Expert Judgements in Risk Analysis: a Strategy to Overcome Uncertainities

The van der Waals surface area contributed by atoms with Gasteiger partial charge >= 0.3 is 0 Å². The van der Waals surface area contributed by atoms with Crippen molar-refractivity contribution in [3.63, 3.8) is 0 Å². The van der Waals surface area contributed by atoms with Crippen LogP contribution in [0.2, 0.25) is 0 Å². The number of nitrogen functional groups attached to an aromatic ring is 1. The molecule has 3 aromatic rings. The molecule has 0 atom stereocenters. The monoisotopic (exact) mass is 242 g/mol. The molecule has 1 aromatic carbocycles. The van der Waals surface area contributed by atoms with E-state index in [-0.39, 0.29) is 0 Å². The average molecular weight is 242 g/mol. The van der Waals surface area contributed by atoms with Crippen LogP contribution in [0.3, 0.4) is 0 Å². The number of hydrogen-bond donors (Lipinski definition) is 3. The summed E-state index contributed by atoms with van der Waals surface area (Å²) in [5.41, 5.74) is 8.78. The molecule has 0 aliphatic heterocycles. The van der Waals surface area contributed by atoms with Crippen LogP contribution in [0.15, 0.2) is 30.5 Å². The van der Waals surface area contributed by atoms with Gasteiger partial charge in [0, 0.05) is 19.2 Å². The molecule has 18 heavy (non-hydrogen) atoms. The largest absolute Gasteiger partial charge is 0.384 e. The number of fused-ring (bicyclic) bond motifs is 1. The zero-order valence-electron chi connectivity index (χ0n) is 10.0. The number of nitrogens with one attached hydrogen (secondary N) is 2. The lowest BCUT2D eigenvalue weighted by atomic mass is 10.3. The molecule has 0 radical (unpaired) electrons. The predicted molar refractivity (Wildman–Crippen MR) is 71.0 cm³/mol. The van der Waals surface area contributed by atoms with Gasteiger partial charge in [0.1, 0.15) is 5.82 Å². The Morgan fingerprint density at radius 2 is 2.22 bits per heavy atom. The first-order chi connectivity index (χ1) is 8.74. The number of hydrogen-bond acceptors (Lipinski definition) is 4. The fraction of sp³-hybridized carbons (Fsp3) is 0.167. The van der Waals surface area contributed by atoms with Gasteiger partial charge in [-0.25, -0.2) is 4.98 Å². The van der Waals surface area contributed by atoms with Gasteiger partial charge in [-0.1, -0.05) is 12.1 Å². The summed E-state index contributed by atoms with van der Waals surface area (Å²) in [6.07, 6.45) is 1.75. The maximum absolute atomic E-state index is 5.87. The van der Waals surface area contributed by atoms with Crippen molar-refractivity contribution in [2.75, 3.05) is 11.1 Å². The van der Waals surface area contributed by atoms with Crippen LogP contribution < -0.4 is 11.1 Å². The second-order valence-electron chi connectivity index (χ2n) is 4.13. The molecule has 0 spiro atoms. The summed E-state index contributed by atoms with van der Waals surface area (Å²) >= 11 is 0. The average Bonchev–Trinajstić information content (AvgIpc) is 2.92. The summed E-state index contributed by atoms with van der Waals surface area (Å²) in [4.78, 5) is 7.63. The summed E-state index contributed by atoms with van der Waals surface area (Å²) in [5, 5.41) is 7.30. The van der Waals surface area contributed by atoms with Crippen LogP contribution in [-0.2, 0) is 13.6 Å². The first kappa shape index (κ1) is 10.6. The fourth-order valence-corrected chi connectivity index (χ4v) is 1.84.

There is a need for a risk analysis technique specific for academic research laboratories. Since accurate accident data, normally required for quantitative risk analysis, are not available for this environment, expert judgements are often used to describe risks. However, these judgements are afflicted with linguistic, lexical or informal uncertainties. As a consequence, analyses made by different experts can lead to different results, which make risks incomparable. The purpose of this work is to analyse the effect of these uncertainties and to test strategies to improve the accuracy of the risk estimation based on expert judgements. Different calculation methods were used to compare the obtained risk scores. Results show that a multiplication-based formula, as used, for example, in the Failure Mode, Effects and Criticality Analysis (FMECA), has an inconsistent variance of the risk score distribution. Another approach, using a logarithm-sum-based formula, gives more consistent results but introduces other drawbacks. An estimation method based on Bayesian networks is giving more consistent variances, which are crucial for the risk estimation. With a higher precision of the risk score results, the prioritization of risks can be enhanced and resources can be better allocated to improve the level of occupational safety in academic research laboratories.